I shared with McCown how I’d traveled to the Berkshires in Massachusetts with my wife in 2021, and we were struck by how seamlessly several legal cannabis shops were incorporated into the quaint downtown areas.

I’ve heard similar accounts about stores in Connecticut.

“You can get it in Danbury at a very nice-looking shop,” one reader e-mailed me after I teased this column in our newsletter last week. “Towns here are just forfeiting money.”

While McCown acknowledged how the aesthetics of existing dispensaries in neighboring areas might match the look and feel of their host communities, he stressed the need for integrity of process.

“Those are all things that should be part of an open, fulsome discussion,” he said.

The Color Purple

The Town Board authorized a resolution early last month requesting reinstatement of a nine-month period for adopting a local opt-out law.

Pound Ridge Supervisor Kevin Hansan
The Pound Ridge Town Board, under Supervisor Kevin Hansan, decided to permit legal cannabis dispensaries when choosing not to “opt out” in 2021.

“If Pound Ridge residents get the nine-month period that they never had back, I’m indifferent to what decision comes out of that because I know due process and the rule of law has been followed,” McCown said.

Meanwhile, news broke late last month that a company named Purple Plains sued Pound Ridge over the moratorium, arguing the town’s failure to opt out of cannabis sales legally allowed them to proceed with the store.

McCown said his group agrees with Purple Plains “in a narrow sense,” adding that “the Town Board did something illegal but we’re talking about what they did in 2021.”

But he said it’s Nathan’s legal analysis – pointing to a half-dozen New York State laws violated by the town’s handling of the decision not to opt out in 2021 – that illustrates the way forward.

“If the court rules in the owner’s favor, based on the single county law violated, as a non-lawyer that suggests to me that there will be a favorable outcome from any litigation that will occur [if] the (state) legislature doesn’t pass a technical correction bill we seek because six even more relevant state laws were broken by the board’s off-the-books action in 2021,” he said.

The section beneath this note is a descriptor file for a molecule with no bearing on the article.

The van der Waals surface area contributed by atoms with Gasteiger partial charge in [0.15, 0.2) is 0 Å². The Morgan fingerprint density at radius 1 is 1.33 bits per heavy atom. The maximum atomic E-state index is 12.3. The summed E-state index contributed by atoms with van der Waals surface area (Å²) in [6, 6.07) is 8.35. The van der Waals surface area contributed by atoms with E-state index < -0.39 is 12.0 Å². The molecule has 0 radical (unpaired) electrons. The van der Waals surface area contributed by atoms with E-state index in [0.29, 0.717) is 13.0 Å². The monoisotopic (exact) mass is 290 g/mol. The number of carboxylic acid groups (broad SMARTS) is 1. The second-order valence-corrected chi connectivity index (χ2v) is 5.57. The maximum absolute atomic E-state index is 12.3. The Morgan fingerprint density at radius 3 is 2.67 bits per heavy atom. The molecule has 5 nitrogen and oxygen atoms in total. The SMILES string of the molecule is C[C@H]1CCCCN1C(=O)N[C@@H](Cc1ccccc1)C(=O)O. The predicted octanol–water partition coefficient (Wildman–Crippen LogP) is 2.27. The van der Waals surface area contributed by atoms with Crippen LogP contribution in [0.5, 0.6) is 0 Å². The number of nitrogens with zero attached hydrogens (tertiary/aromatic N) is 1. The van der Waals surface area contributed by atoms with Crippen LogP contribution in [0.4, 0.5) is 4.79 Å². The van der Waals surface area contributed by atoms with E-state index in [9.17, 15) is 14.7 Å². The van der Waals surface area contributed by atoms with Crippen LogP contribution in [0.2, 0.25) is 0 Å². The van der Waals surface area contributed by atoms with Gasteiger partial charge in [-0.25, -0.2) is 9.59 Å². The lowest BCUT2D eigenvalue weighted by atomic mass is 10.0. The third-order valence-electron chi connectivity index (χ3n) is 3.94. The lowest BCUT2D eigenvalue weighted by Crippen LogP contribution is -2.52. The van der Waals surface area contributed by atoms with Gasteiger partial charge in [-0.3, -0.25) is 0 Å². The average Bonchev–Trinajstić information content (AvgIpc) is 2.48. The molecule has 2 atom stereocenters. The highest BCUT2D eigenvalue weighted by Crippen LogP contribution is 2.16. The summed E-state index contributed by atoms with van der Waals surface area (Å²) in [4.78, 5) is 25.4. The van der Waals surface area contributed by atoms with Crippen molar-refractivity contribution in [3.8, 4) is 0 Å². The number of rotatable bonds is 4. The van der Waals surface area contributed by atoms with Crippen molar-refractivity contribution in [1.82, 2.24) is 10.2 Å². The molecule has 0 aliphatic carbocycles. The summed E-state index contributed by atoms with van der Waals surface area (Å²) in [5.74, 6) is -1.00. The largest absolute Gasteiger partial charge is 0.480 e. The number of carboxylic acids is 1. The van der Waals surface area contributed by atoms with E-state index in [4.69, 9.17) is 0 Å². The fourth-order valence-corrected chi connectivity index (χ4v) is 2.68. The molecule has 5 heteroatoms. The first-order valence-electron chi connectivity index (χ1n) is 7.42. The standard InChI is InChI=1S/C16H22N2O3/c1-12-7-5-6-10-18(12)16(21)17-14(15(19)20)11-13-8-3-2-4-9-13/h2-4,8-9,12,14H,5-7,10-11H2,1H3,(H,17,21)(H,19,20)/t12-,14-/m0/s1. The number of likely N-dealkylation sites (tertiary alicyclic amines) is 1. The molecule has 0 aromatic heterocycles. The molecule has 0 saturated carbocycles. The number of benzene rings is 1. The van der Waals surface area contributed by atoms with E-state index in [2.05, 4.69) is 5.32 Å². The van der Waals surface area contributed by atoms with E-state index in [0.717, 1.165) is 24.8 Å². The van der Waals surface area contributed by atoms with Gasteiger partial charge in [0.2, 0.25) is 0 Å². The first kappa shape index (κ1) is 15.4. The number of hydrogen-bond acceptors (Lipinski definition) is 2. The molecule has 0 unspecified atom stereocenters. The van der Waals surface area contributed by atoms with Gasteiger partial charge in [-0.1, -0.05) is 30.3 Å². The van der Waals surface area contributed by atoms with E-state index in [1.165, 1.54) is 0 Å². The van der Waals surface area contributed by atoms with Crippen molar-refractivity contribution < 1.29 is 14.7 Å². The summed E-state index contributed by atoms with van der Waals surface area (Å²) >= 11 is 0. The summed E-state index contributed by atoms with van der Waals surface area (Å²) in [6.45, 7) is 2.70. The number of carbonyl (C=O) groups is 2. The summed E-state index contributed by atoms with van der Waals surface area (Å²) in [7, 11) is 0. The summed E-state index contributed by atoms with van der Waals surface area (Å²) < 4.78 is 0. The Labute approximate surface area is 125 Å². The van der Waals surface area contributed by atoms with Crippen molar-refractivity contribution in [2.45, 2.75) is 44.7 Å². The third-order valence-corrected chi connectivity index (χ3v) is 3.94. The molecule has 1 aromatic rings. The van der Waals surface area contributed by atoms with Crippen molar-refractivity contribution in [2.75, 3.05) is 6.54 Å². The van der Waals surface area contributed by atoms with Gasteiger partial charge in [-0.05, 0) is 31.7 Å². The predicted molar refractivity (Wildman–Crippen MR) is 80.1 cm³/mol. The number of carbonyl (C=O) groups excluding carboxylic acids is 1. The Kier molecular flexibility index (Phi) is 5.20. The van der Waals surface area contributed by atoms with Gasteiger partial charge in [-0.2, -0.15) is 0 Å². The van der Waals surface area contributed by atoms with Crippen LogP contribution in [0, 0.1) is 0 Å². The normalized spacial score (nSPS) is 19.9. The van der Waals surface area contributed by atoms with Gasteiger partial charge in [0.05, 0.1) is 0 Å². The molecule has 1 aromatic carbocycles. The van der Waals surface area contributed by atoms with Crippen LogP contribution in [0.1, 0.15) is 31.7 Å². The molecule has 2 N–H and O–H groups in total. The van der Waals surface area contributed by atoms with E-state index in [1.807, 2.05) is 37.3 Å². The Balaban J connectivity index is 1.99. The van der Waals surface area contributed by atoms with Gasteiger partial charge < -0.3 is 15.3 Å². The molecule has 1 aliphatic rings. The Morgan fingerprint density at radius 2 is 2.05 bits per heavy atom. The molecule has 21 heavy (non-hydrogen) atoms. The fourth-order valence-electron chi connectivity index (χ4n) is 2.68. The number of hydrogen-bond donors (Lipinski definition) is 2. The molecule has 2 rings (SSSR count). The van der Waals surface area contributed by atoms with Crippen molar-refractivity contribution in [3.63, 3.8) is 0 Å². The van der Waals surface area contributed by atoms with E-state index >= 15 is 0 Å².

McCown expressed his acceptance of any outcome as long as the proceedings are conducted with integrity.

Bite Size

The MRTA does establish a detailed taxation framework for adult-use cannabis, including taxes on distributors for different product forms like edibles, concentrates and cannabis flower, with revenue allocated to education, community grants for various services, drug treatment and public education funds.

But McCown says the costs far outweigh the benefits.

“By my calculations, it’d be something like $50,000 a year, which is less than 1 percent of the budget of the town,” he said of Pound Ridge.

In response to the town’s handling of the issue, the local citizens group has hired a prominent Albany lobbyist, Brown & Weinraub, to advocate for a legislative fix by state lawmakers.

McCown said local officials have been generally receptive to addressing the group’s procedural concerns.

“We want a technical correction,” he said. “People were saying, ‘Well, why should Pound Ridge get a second bite at the apple?’ And my response to whoever said that was, ‘We don’t want a second bite. We just want one bite.’”

McCown has also been frustrated by information about possible operators emerging circuitously, not through consistent, proactive town communication efforts.

“There were three applications pending that they had known about for months,” he said.

Supervisor Replies

When I reached Hansan for an interview last Friday, he expressed a deep reluctance to delve into the past issues, especially around the decision not to opt out in 2021.

However, he did say how he believes the critiques are politically motivated.

“There’s a lot I could really say, but I choose not to,” Hansan told me in a phone interview.

When I asked about the critique around communication, he cited media reporting about the opt-out conversation from 2021.

“It was well-publicized in New York State,” Hansan said, referring to the fact that “people knew about it.”

“The state had made it legal,” he commented. “If they had had concerns, they could have brought it forward, and they didn’t.”

I asked whether the town’s resolution from earlier this year constitutes a policy review he endorses substantively, or if it was a measure the town felt obligated to embrace due to public feedback.

“It was a result of comments from our residents,” Hansan replied. “We try to be responsive to our residents.”

He generally dismissed concerns from residents about potential traffic and safety issues related to cannabis operations, noting that such matters should be addressed by state regulatory bodies rather than the town.

“If they have concerns with the way that the state is rolling it out and what the requirements are for a cannabis retailer, that’s really up to the state,” he said. “Take their concern to the state, or whether or not it’s cash or whatever, how they manage it, that’s not within the domain of the town.”

While multiple operators have expressed interest, he said he’s aware of only the one current formal application.

“The town has the right to set up the time, place and manner in our zoning codes, and that’s what we’re doing,” the supervisor said.

My take is that the process sounded imperfect, and those shortcomings are worthy of examination and review.